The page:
emulsion being poured into a scoop coater

It's that time of year again. There is a bite to the air, frost on your car windows, there might even be a dusting of snow outside your front door. What this means for screen printers is that we need to make sure our work spaces stay warm and we are conscious of both what we order and WHEN we order it.


Both emulsion and emulsion removers can and will freeze. Most emulsions are not freeze/thaw stable. Depending on the emulsion's chemistry, you can see a number of different results when opening the container. Ross Balfour of Saati shared four facts you need to know about emulsion in the winter.

person holding up a coated screen to a light

Photo by Golden Press Studio.

1 — Recognize that all emulsions will freeze. It's what happens when they thaw out that will let you know if it has gone bad.

2 — Emulsions that have gone bad, when thawed, have one of the following characteristics:

a: It may gel into a rubber ball or have a thick rubbery consistency that is difficult to break apart.
b: It may separate into different layers. When mixed, it will not stay mixed together. The emulsion will re-separate, exhibiting the various layers again.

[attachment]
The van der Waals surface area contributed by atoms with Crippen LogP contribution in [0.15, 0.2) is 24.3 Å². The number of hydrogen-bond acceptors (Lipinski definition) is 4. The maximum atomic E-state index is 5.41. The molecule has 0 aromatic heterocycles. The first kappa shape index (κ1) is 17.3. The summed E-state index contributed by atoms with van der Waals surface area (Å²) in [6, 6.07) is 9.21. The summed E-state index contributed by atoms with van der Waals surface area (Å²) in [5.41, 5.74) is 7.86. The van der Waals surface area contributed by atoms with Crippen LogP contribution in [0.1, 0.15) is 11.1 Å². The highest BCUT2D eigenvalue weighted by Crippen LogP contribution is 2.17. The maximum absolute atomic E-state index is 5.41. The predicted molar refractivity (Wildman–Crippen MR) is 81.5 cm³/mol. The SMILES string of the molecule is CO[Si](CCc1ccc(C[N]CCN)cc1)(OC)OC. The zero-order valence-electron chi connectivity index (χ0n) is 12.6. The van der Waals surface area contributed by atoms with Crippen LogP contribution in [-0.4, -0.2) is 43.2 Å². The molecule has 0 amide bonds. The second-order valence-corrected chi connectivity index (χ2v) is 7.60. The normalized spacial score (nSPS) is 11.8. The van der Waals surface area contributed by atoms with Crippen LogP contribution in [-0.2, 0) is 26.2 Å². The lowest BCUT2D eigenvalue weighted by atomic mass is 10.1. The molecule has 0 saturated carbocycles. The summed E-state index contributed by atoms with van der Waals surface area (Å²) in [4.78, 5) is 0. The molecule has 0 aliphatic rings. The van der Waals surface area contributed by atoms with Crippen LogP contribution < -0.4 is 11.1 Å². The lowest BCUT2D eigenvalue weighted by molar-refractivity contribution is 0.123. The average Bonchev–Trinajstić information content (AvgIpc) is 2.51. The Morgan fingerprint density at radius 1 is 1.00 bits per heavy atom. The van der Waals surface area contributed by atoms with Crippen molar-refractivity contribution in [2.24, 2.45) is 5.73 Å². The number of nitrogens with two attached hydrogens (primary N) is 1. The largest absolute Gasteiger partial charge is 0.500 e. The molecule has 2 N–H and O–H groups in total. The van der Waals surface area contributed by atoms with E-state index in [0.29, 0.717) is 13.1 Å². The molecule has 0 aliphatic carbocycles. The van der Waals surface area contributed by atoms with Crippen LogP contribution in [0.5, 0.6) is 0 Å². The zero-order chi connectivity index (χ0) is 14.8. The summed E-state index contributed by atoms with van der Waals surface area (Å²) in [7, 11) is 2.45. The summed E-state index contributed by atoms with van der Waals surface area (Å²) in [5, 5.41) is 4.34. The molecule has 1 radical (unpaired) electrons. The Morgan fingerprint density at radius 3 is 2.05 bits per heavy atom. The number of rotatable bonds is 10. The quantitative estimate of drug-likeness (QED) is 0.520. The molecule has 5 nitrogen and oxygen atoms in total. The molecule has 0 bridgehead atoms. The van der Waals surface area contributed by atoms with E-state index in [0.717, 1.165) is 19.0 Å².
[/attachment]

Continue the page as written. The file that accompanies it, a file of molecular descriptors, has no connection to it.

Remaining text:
c: It may feel and look grainy. You'll be able to coat a screen, but the tiny clumps in the emulsion will NOT crosslink. If you need confirmation that the emulsion is grainy, coat a single screen and see if it will properly expose.

3 — If you are using a dual cure or adding diazo, you may also see the diazo is no longer a fine powder and has turned solid. While this can happen even if it hasn't frozen, during freezing and warming the bottle could have some moisture condense within the bottle. If this is the case, the diazo has gone bad and you will need a new bottle.

4 — If you think the emulsion may be safe, mix it together until its a smooth consistency and wait 3-4 hours to see it the emulsion settles out or feels a little grainy. Test with a single screen to ensure the emulsion has not gone bad.

Don't forget about emulsion remover. While it freezes, the active ingredients can crystalize, sinking to the bottom of the container. If the emulsion remover has crystalized, warm it up to room temperature and give it a good shake until the crystals are re-dissolved into the rest of the solution.


Taking all this into consideration, you want to plan your order accordingly so supplies are on a delivery truck for as little time as possible. If you can, don't place an order so that items ship over a weekend as it will sit in an unheated warehouse or on a truck for extended periods of time. The majority of issues with emulsion and emulsion remover happen when they sit in the cold for extended periods of time. As soon as an order arrives, bring it into a warm space as soon as possible.

Hopefully this article has given you a better understanding of handling emulsion in the winter. In the end, it's best to be proactive about stocking up on emulsion before winter hits. Think ahead and you'll save money and yourself from a headache.

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